We have now covered both KB-QA and task-completion dialogue systems. The last type of chatbot to complete the whole dialogue system is social bots / conversation models. Social bots handle the friendliness and fluency of the conversation and user experience. These bots are usually train entirely from data using end-to-end (E2E) sequence-to-sequence (seq-2-seq) architecture. The reason why end-to-end training has been successful in training social bots is because a) it often does not require external API calls to a knowledge base (unlike task-completion bots) and b) this seq-2-seq can easily scale to large open-domain datasets, which covers different types of conversation that users want to take. Recent work in social bots has been focusing more on improving recommendation to users.
End-to-End Conversation Models
One of the earliest work on using data to train an E2E conversation model is using statistical machine translation (SMT) techniques. The idea behind this is that, similar to machine translation which uses previous dialogue to predict current translation, we can use previous turn to predict the current turn response. A different E2E method for conversation model uses information-retrieval methods rather than machine translation. The limitations of these two methods is their ability to generate contextually appropriate response due to their training data being (query, response) pairs. This motivated the use of RNN architecture, specifically the LSTM model, which allows the model to capture longer context and use that to better generate current response.
The Neural Landscape
As mentioned, it all begins with LSTM and since then, many different LSTM-extensions have been introduced. While LSTM model has shown that it has the ability to capture long textual contexts, it still faces the long-dependencies issue as dialogue histories can be very long and it fails to capture longer-term context. This is where hierarchical models were introduced to address this limitation. Below is the figure of a popular hierarchical recurrent encoder decoder (HRED) model, which was originally proposed for response generation and query suggestion. The HRED model consists of two-level hierarchy: one at the word-level and the other at the dialogue turn level. This models the nature of the conversation which consists of sequence of historical turns, which is made of sequence of tokens. This model allows the prediction of the hidden state of current dialogue turn to be dependent on the hidden state of the previous dialogue turn, allowing information to flow over longer context.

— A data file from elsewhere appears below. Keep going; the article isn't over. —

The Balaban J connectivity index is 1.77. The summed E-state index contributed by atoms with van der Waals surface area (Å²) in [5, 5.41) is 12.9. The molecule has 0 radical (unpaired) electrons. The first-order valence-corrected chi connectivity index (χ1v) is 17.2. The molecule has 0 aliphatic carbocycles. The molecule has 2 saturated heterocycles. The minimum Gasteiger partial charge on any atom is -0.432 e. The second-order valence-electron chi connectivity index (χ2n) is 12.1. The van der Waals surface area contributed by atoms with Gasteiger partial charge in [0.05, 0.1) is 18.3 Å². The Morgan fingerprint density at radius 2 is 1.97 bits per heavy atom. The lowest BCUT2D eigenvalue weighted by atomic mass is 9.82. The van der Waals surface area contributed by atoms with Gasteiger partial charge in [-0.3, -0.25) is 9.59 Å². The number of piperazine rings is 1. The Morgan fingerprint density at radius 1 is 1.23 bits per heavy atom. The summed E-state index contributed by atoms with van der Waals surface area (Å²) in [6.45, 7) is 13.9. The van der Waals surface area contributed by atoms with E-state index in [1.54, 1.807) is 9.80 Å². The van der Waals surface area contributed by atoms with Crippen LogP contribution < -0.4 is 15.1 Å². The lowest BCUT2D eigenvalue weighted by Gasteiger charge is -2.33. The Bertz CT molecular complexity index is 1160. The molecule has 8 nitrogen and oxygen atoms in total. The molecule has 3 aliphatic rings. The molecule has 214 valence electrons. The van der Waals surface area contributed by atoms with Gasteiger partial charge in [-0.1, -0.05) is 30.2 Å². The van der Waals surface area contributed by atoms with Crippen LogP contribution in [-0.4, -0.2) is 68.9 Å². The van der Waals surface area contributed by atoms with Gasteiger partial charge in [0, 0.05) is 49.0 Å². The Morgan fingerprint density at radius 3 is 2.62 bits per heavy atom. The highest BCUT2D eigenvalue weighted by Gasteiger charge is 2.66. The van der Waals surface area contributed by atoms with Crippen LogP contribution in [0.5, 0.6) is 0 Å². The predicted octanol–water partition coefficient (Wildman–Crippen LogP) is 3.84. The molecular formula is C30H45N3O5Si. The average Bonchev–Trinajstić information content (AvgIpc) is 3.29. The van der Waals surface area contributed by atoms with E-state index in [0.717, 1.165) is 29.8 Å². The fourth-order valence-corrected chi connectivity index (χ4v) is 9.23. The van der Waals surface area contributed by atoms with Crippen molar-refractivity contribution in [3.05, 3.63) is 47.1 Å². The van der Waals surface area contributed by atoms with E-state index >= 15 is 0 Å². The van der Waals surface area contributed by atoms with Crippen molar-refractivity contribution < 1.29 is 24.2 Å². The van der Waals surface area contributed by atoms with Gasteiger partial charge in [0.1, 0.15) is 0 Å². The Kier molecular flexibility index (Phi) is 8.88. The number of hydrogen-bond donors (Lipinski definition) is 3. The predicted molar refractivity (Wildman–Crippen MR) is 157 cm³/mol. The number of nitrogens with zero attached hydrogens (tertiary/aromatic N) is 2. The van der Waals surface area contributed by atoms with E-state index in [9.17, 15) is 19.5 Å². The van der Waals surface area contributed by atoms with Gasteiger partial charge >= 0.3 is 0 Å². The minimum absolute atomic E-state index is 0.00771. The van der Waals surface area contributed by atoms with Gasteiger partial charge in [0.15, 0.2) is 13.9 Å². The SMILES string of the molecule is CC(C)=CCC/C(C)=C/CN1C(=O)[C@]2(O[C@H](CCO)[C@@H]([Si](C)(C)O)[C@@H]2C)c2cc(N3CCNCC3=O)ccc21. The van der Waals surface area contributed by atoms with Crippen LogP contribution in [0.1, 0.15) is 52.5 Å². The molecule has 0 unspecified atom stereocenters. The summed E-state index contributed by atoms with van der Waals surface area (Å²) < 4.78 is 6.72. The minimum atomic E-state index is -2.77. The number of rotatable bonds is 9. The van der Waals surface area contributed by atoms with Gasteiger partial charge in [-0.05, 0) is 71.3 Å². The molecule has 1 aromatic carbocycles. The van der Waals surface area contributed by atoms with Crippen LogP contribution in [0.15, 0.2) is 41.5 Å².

Encoding the entire source sequence into a single fixed-length vector has huge limitations when dealing with long source sequences as it requires the model to remember details from earlier time steps when decoding. Attention-based models were introduced to alleviate this limitation by using the probability distribution to allow the model to search and “pay attention” to different parts of the source sentence when predicting the target word. Attention models have been very effective in many NLP areas but is somewhat less effective in the E2E conversation models. We believe this is due to the fact that in dialogue, the entire source sequences may not map to anything in the target and vice-versa.
There are many variance of the seq2seq models that allow the models to better copy and paste words between conversational context and response. This is an important ability as most often you would copy the source sequence as responses and it’s also useful in handling rare words that your models haven’t seen during training. This is where pointer-network model comes in. When predicting target words, the model either generate from a fixed-size vocabulary or copy from the source sequence using the attention mechanism.